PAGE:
Monday, February 1, 2010


Yes, I did it! The recipe that made us all drool last year during Julie & Julia. On the surface, yes, it is beef stew. But, it is the best beef stew you are ever going to eat. This dish lives up to it's hype.

Under the heading of "who the heckfire am I?". I made two alterations. Actually, only one to the recipe, and then I added a step for future leftovers...

My addition... I was surprised at the slim amount of vegetables in the stew. I made the stew as instructed, but the recipe calls for only 1 carrot, sliced and cooked with the beef for 3 hours, obviously by serving time, it would flavor the gravy, but the actual carrots will have little flavor, and no bite for texture.

SO, I added 4 sliced carrots at the same time I added the tiny onions and mushrooms (towards the end). Small change, but it added a bit of color, texture and taste to the final product. I liked it like this. But who am I to make any changes to a classic?

One additional comment... That gravy... OMG, no wait, it deserves better than abbreviations... OH MY GOD, was that gravy good. I deglazed, I spooned every tiny left over bit, and added a bit of wine, broth and made some more of this great tasting stuff. As much as possible, non of the gravy ever ended up in the dishwasher. Fresh bread was used to sop it up, taters were zapped to coat and it was treated as precious gold. It is the best gravy I have ever tasted. Next time I make this, I am going to add extra liquid with the purpose of draining some half way through the cooking to make a gallon of the gravy... It is that good. Any "real" cooks have advice on how I can get extra gravy out of this, please let me know.

I am always careful about copyright issues, and did not want to post the actual recipe. I did use the book, "Mastering the Art of French Cooking" directly to cook mine. However, in researching the post, I have found the recipe everywhere, including Oprah's website, ABC and the publisher's own website. So, I am assuming it is OK to post this. If not, no infringement is intended, and if you are the owner of the copyright, please let me know and I will remove it. So, having CMA (cover my ass), here is a copy of the original recipe (But I really do encourage you to get a hold of a copy of the book (every library has a copy you can check out for FREE!)...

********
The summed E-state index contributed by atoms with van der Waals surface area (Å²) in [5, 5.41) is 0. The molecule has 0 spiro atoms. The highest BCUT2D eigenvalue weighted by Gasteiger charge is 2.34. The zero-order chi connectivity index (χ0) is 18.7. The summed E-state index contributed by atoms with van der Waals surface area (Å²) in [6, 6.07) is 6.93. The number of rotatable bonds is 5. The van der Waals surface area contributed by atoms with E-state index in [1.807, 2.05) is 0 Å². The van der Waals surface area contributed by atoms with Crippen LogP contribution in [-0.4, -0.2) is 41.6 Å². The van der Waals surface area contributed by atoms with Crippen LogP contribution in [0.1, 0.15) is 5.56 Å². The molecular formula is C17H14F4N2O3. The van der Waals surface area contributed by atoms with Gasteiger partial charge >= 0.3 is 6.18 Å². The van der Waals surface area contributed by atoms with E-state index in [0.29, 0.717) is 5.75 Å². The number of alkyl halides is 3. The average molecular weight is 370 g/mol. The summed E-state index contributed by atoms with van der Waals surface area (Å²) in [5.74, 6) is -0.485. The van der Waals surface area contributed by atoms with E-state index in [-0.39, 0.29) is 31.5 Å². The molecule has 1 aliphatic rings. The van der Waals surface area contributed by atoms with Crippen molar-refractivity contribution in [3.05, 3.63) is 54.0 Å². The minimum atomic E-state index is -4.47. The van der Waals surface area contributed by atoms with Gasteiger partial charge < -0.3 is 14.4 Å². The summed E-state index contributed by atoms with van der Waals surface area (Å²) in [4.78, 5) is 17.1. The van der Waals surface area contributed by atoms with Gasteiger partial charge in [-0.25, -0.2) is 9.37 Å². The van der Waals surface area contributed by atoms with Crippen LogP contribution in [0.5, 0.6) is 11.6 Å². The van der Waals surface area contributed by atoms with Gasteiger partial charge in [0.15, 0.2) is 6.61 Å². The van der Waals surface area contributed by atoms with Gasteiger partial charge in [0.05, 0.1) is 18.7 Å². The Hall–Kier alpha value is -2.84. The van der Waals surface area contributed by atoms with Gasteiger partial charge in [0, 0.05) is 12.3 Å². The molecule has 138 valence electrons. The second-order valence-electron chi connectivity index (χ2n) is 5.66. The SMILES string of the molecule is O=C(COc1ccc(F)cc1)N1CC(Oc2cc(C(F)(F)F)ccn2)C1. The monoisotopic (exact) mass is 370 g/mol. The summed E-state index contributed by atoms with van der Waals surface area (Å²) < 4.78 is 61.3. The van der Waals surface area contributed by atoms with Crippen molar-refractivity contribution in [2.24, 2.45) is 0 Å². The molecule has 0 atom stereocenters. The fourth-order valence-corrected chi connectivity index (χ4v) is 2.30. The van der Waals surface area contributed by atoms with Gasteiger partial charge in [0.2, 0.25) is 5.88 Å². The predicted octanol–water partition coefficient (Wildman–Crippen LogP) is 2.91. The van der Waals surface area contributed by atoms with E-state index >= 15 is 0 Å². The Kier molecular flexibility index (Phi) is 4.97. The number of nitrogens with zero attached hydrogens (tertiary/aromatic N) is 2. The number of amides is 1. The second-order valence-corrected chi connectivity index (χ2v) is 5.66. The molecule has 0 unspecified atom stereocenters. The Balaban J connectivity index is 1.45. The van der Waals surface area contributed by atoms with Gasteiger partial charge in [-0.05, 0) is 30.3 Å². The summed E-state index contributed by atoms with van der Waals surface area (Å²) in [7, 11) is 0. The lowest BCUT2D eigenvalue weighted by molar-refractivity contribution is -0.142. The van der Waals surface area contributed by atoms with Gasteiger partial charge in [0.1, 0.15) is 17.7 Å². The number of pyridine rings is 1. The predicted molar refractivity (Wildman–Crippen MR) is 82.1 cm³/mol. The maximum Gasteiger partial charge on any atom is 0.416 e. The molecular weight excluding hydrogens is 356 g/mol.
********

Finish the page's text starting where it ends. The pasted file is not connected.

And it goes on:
Boeuf Bourguignon (Beef Stew in Red Wine with Bacon, Onions and Mushrooms) from "Mastering the Art of French Cooking, Vol. 1" by Julia Child, Simone Beck and Louisette Bertholle

(Mise en Place)
  • 1 6-ounce chunk of bacon
  • 1 9- to 10-inch fireproof casserole 3 inches deep
  • 1 tablespoon olive oil or cooking oil
  • 1 slotted spoon
  • 3 pounds lean stewing beef cut into 2-inch cubes
  • 1 sliced carrot
  • 1 sliced onion
  • 1 teaspoon salt
  • 1/4 teaspoon pepper
  • 2 tablespoons flour
  • 3 cups of a full-bodied young red wine such as one of those suggested for serving or a Chianti
  • 2-3 cups brown beef stock or canned beef bouillon
  • 1 tablespoon tomato paste
  • 2 cloves mashed garlic
  • 1/2 teaspoon thyme
  • a crumbled bay leaf
  • the blanched bacon rind
  • 18-24 small white onions (brown-braised in stock)
  • 1 pound quartered fresh mushrooms sauteed in butter
  • parsley sprigs

Remove rind and cut bacon into lardons (sticks, 1/4-inch thick and 1 1/2-inches long). Simmer rind and bacon for 10 minutes in 1 1/2 quarts of water. Drain and dry.
Preheat oven to 450 degrees.
Saute the bacon in the oil over moderate heat for 2 to 3 minutes to brown lightly. Remove to a side dish with a slotted spoon. Set casserole aside. Reheat until fat is almost smoking before you saute the beef.
Dry the beef in paper towels; it will not brown if it is damp. Saute it, a few pieces at a time, in the hot oil and bacon fat until nicely browned on all sides. Add it to the bacon.
In the same fat, brown the sliced vegetables. Pour out the sauteing fat.
Return the beef and bacon to the casserole and toss with the salt and pepper. Then sprinkle on the flour and toss again to coat the beef lightly with the flour. Set casserole uncovered in middle position of preheated oven for 4 minutes. Toss the meat and return to oven for 4 minutes more. (This browns the flour and covers the meat with a light crust.) Remove casserole and turn oven down to 325 degrees.
Stir in the wine and enough stock or bouillon so that the meat is barely covered. Add the tomato paste, garlic, herbs and bacon rind. Bring to simmer on top of the stove. Then cover the casserole and set in lower third of preheated oven. Regulate heat so liquid simmers very slowly for 2 1/2 to 3 hours. The meat is done when a fork pierces it easily.
While the beef is cooking, prepare the onions and mushrooms. Set them aside until needed.
When the meat is tender, pour the contents of the casserole into a sieve set over a saucepan. Wash out the casserole and return the beef and bacon to it. Distribute the cooked onions and mushrooms over the meat.